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The Heraklion Archaeological Museum prides itself for its unique Minoan collection, which includes the masterpieces of Minoan art. It is rightly considered as the Museum of Minoan Culture par excellence.
Located in the town center, it was designed by the architect Patroklos Karantinos and was built between 1935 and 1958 on a site previously occupied by the Venetian monastery of Saint-Francis which was destroyed by earthquake in 1856. The ruins of the monastery are visible in the museum’s garden.
The Heraklion Archaeological Museum is a Special Regional Service of the Ministry of Culture. Along with the permanent exhibition, the museum organizes temporary exhibitions in Greece and abroad, creates and implements educational programs, collaborates with scientific and scholarly institutions, and houses a variety of cultural events.
The first archaeological collection of the city of Heraklion was constituted in 1883 with the initiative of the local Association of Friends of Education, which was headed by the doctor and antiquarian Joseph Chatzidakis. Chatzidakis also obtained permission from the Ottoman authorities to establish the first 'archaeological service'. The collection was housed inside two rooms in the courtyard of the cathedral of Saint Minas, and by 1900 was enriched with private donations, new acquisitions and finds from the first small excavations and surface surveys. After large-scale excavations began on the island in 1900, the archaeological collection housed the first important finds. Around that time, under the first Keepers of Antiquities Joseph Chatzidakis and Stephanos Xanthoudidis, the museum was ceded to the newly established Cretan state and was subsequently moved to the barracks - now housing the Region of Crete Service.
The first display room was built in 1904-1907 over the remains of the famous Venetian monastery of Saint Francis, next to the Hounkiar Djami. The antiquities' collection was moved there after the addition of a second room in 1908. In 1912, this small building was given a Neoclassical appearance with the construction of a west wing designed by architect Wilhelm Dörpfeld and Panagis Kavvadias, Secretary of the Athens Archaeological Society. The collection continued to be enriched by the finds from the great excavations by Greek and foreign archaeologists.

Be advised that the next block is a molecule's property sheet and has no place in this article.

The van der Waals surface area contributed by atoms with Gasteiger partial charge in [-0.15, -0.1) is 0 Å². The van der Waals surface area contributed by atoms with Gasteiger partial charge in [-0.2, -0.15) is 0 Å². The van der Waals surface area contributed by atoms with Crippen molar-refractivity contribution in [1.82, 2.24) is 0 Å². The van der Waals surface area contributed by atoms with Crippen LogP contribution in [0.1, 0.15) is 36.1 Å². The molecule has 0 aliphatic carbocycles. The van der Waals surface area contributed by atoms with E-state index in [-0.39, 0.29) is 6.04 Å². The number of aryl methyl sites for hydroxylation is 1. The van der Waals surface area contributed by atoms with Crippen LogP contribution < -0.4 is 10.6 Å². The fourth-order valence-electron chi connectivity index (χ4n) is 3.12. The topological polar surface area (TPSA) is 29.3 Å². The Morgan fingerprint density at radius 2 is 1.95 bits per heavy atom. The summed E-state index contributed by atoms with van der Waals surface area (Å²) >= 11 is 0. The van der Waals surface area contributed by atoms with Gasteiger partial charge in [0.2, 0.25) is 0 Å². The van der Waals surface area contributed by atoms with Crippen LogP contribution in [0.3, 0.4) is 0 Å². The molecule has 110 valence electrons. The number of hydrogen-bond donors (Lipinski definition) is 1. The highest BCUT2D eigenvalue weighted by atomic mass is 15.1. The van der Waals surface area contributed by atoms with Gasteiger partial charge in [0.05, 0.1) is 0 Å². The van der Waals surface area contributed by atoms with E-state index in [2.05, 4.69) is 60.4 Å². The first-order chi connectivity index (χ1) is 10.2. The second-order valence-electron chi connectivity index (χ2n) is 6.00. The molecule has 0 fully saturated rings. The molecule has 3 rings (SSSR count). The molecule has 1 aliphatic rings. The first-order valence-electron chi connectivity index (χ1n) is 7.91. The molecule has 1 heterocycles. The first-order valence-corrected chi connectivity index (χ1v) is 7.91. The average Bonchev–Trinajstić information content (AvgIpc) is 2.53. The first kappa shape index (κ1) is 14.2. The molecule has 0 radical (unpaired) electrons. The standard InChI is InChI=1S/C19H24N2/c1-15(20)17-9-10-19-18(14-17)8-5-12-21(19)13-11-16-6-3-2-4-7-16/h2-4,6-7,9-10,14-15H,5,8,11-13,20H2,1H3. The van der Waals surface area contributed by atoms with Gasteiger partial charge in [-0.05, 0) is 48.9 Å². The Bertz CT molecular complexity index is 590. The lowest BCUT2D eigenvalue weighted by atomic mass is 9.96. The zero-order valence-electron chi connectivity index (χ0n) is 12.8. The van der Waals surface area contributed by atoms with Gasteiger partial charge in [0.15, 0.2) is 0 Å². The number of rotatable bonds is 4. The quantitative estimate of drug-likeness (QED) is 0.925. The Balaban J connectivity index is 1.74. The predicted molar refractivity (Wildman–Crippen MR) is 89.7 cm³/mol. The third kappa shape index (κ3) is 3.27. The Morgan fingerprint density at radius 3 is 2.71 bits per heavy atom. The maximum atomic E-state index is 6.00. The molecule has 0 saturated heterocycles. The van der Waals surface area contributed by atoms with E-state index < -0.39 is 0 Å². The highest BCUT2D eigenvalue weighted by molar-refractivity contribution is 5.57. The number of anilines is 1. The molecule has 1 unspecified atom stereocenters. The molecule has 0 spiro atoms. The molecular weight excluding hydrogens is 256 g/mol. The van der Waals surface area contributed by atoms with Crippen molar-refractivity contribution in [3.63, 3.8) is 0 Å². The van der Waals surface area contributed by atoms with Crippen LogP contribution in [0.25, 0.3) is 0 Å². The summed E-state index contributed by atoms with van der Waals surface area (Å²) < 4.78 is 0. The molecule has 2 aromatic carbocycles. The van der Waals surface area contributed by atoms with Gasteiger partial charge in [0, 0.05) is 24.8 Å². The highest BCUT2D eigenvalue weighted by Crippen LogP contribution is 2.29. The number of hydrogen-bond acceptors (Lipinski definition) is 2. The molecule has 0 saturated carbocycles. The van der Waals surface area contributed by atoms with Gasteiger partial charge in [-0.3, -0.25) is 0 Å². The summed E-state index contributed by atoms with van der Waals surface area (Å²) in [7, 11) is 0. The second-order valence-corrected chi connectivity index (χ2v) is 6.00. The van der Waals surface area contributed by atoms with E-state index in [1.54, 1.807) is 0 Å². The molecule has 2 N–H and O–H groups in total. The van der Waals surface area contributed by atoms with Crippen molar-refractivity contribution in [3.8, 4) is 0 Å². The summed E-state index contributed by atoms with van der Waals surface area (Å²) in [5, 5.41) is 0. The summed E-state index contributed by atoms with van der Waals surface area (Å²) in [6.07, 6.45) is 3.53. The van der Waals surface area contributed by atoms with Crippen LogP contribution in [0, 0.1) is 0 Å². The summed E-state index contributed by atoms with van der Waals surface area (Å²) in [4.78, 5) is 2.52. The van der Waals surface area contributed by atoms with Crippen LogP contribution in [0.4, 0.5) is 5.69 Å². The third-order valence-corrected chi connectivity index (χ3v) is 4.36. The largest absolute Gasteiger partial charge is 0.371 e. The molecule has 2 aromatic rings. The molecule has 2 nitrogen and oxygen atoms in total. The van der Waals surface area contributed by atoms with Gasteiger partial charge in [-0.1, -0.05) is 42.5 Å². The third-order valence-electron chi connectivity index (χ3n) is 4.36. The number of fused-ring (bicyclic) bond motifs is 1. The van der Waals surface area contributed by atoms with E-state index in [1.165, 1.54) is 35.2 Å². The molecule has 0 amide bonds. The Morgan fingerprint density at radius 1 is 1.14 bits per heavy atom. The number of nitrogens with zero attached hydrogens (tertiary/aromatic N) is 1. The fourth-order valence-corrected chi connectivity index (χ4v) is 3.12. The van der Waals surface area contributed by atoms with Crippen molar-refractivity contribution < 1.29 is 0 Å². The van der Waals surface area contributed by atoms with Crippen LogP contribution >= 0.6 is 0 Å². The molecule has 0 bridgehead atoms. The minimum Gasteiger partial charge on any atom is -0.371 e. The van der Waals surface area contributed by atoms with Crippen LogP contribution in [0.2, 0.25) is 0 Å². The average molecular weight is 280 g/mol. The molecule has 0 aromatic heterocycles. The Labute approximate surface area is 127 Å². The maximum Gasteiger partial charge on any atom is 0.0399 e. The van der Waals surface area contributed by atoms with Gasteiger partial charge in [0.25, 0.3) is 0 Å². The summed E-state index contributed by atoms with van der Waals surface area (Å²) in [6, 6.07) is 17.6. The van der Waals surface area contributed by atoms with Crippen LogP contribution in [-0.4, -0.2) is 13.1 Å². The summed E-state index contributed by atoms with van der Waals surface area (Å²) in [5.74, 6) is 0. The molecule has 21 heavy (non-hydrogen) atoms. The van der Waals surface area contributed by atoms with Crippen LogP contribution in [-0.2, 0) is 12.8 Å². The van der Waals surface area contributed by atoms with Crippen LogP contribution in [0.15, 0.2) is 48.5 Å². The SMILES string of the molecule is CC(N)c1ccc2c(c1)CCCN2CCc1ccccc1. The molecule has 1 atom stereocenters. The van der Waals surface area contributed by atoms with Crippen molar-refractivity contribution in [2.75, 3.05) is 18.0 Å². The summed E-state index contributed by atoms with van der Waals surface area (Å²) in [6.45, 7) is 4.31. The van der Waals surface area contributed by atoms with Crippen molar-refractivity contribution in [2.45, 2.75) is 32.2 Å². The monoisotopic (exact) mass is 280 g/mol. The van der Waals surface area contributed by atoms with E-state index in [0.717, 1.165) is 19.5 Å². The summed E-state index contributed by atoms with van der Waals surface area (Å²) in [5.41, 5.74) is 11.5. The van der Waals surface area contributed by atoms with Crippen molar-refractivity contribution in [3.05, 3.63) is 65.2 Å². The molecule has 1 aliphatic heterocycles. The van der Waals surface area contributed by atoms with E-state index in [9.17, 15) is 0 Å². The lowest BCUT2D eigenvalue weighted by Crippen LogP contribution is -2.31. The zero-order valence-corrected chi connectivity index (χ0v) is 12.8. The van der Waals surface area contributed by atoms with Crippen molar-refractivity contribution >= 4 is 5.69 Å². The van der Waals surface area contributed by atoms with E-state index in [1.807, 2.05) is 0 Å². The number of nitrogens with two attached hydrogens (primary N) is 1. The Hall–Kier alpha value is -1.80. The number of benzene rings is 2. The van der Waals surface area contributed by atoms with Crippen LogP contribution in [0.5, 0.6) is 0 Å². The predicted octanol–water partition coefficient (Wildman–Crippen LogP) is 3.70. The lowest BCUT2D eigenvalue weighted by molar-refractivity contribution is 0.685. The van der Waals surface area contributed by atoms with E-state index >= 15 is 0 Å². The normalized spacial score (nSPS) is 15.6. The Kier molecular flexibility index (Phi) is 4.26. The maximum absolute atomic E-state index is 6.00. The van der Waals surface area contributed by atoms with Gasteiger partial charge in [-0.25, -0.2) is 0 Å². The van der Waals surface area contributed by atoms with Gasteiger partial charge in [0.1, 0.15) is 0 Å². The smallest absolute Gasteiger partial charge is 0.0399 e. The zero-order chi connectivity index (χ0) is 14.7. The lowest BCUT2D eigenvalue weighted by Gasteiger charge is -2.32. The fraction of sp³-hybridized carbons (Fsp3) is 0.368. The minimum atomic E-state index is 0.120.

The construction of the current museum began in 1937 on plans by architect Patroklos Karantinos. During the Second World War the museum's antiquities were at great risk, but they were saved thanks to the exertions of Professor Nikolaos Platon. Platon supervised the re-exhibition of the museum's treasures and the museum opened its doors to the public in 1952. The display illustrated the chronological development of Minoan civilization, the history of archaeological research and of the great discoveries on Crete during the early twentieth century. In 1962 the museum bought the collection of the Cretan doctor Stylianos Giamalakis, which was displayed on the first floor. In 1964 a new wing was added to the building and the museum's director Stylianos Alexiou subsequently completed the exhibition.
In 2014, an extensive renovation project (co-funded by the European Union) including building restoration and redevelopment of the exhibition was accomplished and the Heraklion Archaeological Museum opened to the public again.
Persons with disabilities and one escort (the latter if the disability is 80% or over) are entitled to free admission, on presentation of an ID card or passport and a Unified Social Security Fund (EFKA) certificate of disability (issued by the Disability Certification Centre – KEPA) for Greek citizens, or an equivalent certificate from the relevant body for non-Greek citizens.
Public areas of the Museum are wheelchair accessible. The main entrance of the Museum (Xanthoudidou 2) have a special ramp for wheelchairs and strollers. In the Museum, there is elevator and toilets for individuals with disabilities. Also, a wheelchair is available for use free of charge, at the entrance of the Museum, on provision of identification.
The cloakroom is located on the ground floor of the Museum, where all backpacks and packages must be deposited. The Museum holds no responsibility for valuables or fragile items deposited in the cloakroom.
Amateur photography is permitted in the Museum exhibition areas, except for displays containing unpublished objects, which have a “no photographs” sign. Use of flash photography and professional equipment is not allowed. Photographs may not be published in print or digital format without the permission of the Museum.
Professional photography and cinematography with professional equipment in the Heraklion Archaeological Museum is permitted on application to the Museum. Applications may also be made requesting photographic material from the Museum Archive. For application forms in .doc and .pdf format, please click here: application forms
Use of mobile phones (cell phones) is forbidden in the Museum exhibition areas